You just pointed out a VERY important part of selling smartphones in emerging markets that many around here seem to miss:
-Data costs and consumption.
In most countries data is expensive, network coverage is shaky and unlike in 1st world countries there isnt free Wifi everywhere, and if MS+Nokia plan on penetrating these emerging markets they need to take that into account.
As someone who lives in an emerging country i personaly am lucky that my parents are able to afford me all the gadgets, data etc...that i want whilest im in university, they are absolute luxuries, as majority of people here cant afford to be paying for 1gb a month for their smartphone to stay synced to the cloud as data costs are incredibly high, so the whole "Cloud" thing is a bit impractical at this point to be the only option, local sync is a must, its the same in India, Brazil, Chile, Malaysia etc...
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Agreed. Therefore I have opted in WP Suggestion Box to add direct Outlook sync. I am used to Windows Mobile's Activesync.
You're doing it wrong Claude...
That is how simple folks lose their entire lives because it isn't in the cloud...
If you must use Outlook (a poor choice for the consumer), you use any cloud e-mail service, install the connector (eg: Hotmail Connector) and then boom, you stuff is safe and completely available from any device.
Just because it is 'in the cloud' doesn't mean it isn't available offline - seriously, look into it if you care about your stuff.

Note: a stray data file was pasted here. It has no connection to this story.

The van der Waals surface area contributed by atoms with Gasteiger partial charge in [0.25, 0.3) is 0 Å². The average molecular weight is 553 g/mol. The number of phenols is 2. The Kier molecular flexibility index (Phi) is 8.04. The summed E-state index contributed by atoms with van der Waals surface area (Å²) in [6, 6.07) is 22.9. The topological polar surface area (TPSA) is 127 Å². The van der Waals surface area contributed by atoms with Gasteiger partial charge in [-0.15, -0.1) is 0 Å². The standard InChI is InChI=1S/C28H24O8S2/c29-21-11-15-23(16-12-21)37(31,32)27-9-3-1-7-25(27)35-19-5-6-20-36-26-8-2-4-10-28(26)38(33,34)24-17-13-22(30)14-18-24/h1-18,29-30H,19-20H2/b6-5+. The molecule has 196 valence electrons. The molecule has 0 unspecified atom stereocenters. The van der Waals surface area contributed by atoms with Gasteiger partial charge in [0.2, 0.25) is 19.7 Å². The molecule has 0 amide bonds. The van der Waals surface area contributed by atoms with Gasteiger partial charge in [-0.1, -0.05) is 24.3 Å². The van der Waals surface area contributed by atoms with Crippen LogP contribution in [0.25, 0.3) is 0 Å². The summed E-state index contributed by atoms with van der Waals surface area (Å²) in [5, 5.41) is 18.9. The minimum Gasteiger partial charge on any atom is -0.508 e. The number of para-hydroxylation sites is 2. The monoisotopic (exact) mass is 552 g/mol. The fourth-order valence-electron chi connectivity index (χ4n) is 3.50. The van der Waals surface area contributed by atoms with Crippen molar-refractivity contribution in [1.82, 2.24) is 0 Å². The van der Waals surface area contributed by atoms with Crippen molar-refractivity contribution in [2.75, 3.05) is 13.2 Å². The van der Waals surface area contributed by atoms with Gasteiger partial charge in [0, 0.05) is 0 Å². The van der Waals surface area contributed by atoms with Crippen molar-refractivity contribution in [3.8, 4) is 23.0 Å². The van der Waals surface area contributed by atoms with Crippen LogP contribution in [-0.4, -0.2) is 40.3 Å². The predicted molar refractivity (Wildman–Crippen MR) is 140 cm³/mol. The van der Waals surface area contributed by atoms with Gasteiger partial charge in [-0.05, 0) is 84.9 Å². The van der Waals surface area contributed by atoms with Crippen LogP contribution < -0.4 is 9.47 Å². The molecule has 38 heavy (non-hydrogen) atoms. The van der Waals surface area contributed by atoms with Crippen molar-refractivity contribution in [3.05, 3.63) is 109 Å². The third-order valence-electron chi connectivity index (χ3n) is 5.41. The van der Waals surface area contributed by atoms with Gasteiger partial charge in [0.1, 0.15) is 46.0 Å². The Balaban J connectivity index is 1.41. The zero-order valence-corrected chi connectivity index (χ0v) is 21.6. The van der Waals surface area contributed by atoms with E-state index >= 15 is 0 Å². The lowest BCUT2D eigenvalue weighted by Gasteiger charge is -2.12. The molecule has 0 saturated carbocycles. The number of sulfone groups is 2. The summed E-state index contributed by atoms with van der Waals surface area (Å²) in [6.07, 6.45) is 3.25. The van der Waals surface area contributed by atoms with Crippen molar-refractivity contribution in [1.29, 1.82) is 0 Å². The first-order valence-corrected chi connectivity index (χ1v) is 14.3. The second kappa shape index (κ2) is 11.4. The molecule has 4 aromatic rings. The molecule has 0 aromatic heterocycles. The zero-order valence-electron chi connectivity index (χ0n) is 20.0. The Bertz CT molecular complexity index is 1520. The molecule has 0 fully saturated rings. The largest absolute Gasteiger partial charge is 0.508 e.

Emgerging markets have had better wireless infrastructure than a lot of first world markets have had for years. They are unique as they the phone is a luxury but it is also their everything (pc, tv, landline, internet, etc, etc).
They could give a crap about syncing Outlook and they would just buy a dumbphone if a dataplan wasn't possible.
Local ActiveStync is never coming back...
I didnt jump right on android because I was a wm user waiting for wp7 & wanted the tp3. Data plans requirements also kept me away android at the time. I liked ms's approach on bypassing the carrier bloatware,having min specs,& the idea of faster updates.. I was all for it untill all the rumors of basically copying iphone were proven true. Some wp7 users are quick to point out androids/iphones problems but refuse to acknowledge wp7 shortcomings by saying they dont care for it or its not needed. Just because ms choose to build upon kin to a certain extent doesnt mean thats an excuse to leave out missing features. Im still interested in wp7 & watch out for updates. Improvments within all the software/hardware makers breeds competion & helps to insure a better overall experience regardless of os.
While that's a fair point, here's how I see it.
On the OS front, Android is just too unreliable - it freezes, lags, crashes, uses data without permission, sends personal information in clear text, and so on. BlackBerry OS has the same problem, particularly starting around OS5, except it doesn't send personal info in clear text.